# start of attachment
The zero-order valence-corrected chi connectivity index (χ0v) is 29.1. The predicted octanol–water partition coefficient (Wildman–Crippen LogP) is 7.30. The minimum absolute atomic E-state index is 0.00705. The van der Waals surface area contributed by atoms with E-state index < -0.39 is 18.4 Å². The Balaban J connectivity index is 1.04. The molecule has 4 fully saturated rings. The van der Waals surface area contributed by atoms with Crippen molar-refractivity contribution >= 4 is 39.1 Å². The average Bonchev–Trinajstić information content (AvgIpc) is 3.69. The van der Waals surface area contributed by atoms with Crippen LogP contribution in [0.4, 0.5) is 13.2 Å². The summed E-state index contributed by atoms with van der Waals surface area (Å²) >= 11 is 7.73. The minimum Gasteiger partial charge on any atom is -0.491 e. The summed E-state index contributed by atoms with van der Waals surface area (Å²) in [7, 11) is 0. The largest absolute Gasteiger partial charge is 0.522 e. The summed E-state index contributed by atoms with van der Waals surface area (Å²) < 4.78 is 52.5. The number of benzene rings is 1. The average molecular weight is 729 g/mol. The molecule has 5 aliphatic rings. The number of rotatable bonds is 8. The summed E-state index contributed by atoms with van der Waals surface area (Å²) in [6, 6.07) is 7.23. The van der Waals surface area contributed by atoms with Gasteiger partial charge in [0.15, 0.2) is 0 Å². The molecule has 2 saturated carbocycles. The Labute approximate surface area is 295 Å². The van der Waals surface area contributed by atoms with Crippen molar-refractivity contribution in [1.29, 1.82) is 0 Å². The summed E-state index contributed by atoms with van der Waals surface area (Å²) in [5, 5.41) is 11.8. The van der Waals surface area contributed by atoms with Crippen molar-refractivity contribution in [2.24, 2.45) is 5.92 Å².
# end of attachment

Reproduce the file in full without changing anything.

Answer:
The zero-order valence-corrected chi connectivity index (χ0v) is 29.1. The predicted octanol–water partition coefficient (Wildman–Crippen LogP) is 7.30. The minimum absolute atomic E-state index is 0.00705. The van der Waals surface area contributed by atoms with E-state index < -0.39 is 18.4 Å². The Balaban J connectivity index is 1.04. The molecule has 4 fully saturated rings. The van der Waals surface area contributed by atoms with Crippen molar-refractivity contribution >= 4 is 39.1 Å². The average Bonchev–Trinajstić information content (AvgIpc) is 3.69. The van der Waals surface area contributed by atoms with Crippen LogP contribution in [0.4, 0.5) is 13.2 Å². The summed E-state index contributed by atoms with van der Waals surface area (Å²) >= 11 is 7.73. The minimum Gasteiger partial charge on any atom is -0.491 e. The summed E-state index contributed by atoms with van der Waals surface area (Å²) in [7, 11) is 0. The largest absolute Gasteiger partial charge is 0.522 e. The summed E-state index contributed by atoms with van der Waals surface area (Å²) < 4.78 is 52.5. The number of benzene rings is 1. The average molecular weight is 729 g/mol. The molecule has 5 aliphatic rings. The number of rotatable bonds is 8. The summed E-state index contributed by atoms with van der Waals surface area (Å²) in [6, 6.07) is 7.23. The van der Waals surface area contributed by atoms with Gasteiger partial charge in [0.15, 0.2) is 0 Å². The molecule has 2 saturated carbocycles. The Labute approximate surface area is 295 Å². The van der Waals surface area contributed by atoms with Crippen molar-refractivity contribution in [1.29, 1.82) is 0 Å². The summed E-state index contributed by atoms with van der Waals surface area (Å²) in [5, 5.41) is 11.8. The van der Waals surface area contributed by atoms with Crippen molar-refractivity contribution in [2.24, 2.45) is 5.92 Å².